Thursday, August 30, 2012

Robots Attack!

I'm always amazed at the recurrence some ideas seem to take in my day.  Maybe I'm just being hyper vigilant but lately the topic of robots keeps popping up.  The August issue of iste's Learning & Leading magazine arrived proclaiming "We Love Robots!"  I've seen a lot of buzz about STEM learning with Lego Robotics but perhaps we are playing into the hands of our new overlords.

ro·bot  (noun)
    1. a machine that resembles a human and does mechanical, routine tasks on command.
    2. a person who acts and responds in a mechanical, routine tasks on command.
    3. any machine or mechanical device that operates automatically with humanlike skill.

This post could go in a couple of directions based on that definition.  My first inclination is to ponder who the robots in education are?  An argument could be made that traditional schooling has been preparing students to perform as robots, but I'll steer clear of that weighty topic.  I'm thinking more along the lines of 'computers in education', or is it 'education in computers'?  When students go to a computer lab are we just plugging them in and allowing the computer to manage the learning process?  The line is increasingly becoming blurred as to whether computers are used as learning tools or whether they are assuming the role of the instructor.

This past week Audrey Watters addressed this conundrum in the 2012 Learning 2.0 Virtual Conference with her presentation: Robots in the Classroom.  I've been a fan of Audrey's Hacked Education blog for some time and she didn't disappoint with a thought provoking presentation on the role of robots in Education.  From Isaac Asimov's Three Laws of Robotics to robot essay graders, she posed a number of ethical questions on just how far educators should hand control over to machines.

We don't normally think of computers as robots, but they can be a "mechanical device that operates automatically with humanlike skill."  In fact, as Audrey pointed out, computers are exceeding humans in certain educational roles.  Computers are being used as robo-graders for millions of standardized tests each year, and I'm not just talking about the bubble questions.  Robo-readers are also being used to grade the essay portions as well.  A New York Times article reported one automated reader "can grade 16,000 essays in 20 seconds" (I can hear all the English teachers groan from here).  Computerized tutoring is another rising trend.  It's hard to argue against a computer's effectiveness in this role when it has the capacity to adapt to the myriad of learner differences much more easily than a classroom teacher.  Some Florida schools found it more economical this year to offer summer school online than to offer site-based instruction.  Learner management systems are also becoming more advanced with personalized options.  So is it possible that we may see the day when an entire school district goes online for the entire school year?  That really isn't that far-fetched of an idea.  The question we need to ask ourselves is whether or not these are intrinsic improvements for Education.  Are these developments occurring for efficiency or for economic reasons?  Does computerized instruction dehumanize learning?  Most people would agree that a computer is a tool but we are fast approaching a threshold where this tool may become another member of the faculty.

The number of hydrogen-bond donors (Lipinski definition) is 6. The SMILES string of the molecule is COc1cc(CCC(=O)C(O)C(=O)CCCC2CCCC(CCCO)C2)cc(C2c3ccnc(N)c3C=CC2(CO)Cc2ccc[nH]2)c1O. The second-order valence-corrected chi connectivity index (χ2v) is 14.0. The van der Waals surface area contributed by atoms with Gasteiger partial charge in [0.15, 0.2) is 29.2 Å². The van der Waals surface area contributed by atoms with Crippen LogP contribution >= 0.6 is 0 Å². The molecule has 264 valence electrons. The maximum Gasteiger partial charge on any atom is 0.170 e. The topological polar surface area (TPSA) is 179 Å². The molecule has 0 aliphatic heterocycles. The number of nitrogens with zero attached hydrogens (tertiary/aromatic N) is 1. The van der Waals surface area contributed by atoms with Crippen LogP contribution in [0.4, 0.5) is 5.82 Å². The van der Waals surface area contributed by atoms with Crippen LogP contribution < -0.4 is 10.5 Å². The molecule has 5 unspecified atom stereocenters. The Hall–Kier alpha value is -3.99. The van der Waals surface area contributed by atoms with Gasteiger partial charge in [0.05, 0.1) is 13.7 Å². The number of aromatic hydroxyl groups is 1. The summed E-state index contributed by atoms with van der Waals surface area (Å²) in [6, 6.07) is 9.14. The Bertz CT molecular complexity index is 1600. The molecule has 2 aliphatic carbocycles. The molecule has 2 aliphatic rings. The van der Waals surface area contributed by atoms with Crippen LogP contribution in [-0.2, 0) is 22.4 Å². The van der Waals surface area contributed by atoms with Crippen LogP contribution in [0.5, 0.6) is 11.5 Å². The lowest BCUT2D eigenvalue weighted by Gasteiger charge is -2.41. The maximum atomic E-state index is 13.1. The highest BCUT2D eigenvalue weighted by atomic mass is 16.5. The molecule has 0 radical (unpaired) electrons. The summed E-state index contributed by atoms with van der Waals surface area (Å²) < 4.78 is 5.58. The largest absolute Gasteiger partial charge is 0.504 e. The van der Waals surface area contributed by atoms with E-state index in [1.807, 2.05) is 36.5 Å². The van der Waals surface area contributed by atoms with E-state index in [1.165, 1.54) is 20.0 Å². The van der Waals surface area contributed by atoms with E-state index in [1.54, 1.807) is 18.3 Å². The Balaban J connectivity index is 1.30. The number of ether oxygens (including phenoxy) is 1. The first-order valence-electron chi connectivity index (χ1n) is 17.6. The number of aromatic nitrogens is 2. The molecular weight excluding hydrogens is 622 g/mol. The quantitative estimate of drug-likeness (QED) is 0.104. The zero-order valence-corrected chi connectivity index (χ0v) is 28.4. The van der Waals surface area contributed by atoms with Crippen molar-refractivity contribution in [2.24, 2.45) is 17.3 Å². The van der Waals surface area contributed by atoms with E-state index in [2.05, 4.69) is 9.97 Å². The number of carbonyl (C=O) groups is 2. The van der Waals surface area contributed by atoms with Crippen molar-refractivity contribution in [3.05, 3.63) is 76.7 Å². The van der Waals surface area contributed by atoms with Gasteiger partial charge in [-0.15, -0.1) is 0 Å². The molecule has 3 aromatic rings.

Science fiction author Sir. Arthur Clarke once said "Any teacher that can be replaced by a machine should be."  To that end I would refer the machine to Asimov's First law of robotics: A robot may not injure a human being or, through inaction, allow a human being to come to harm.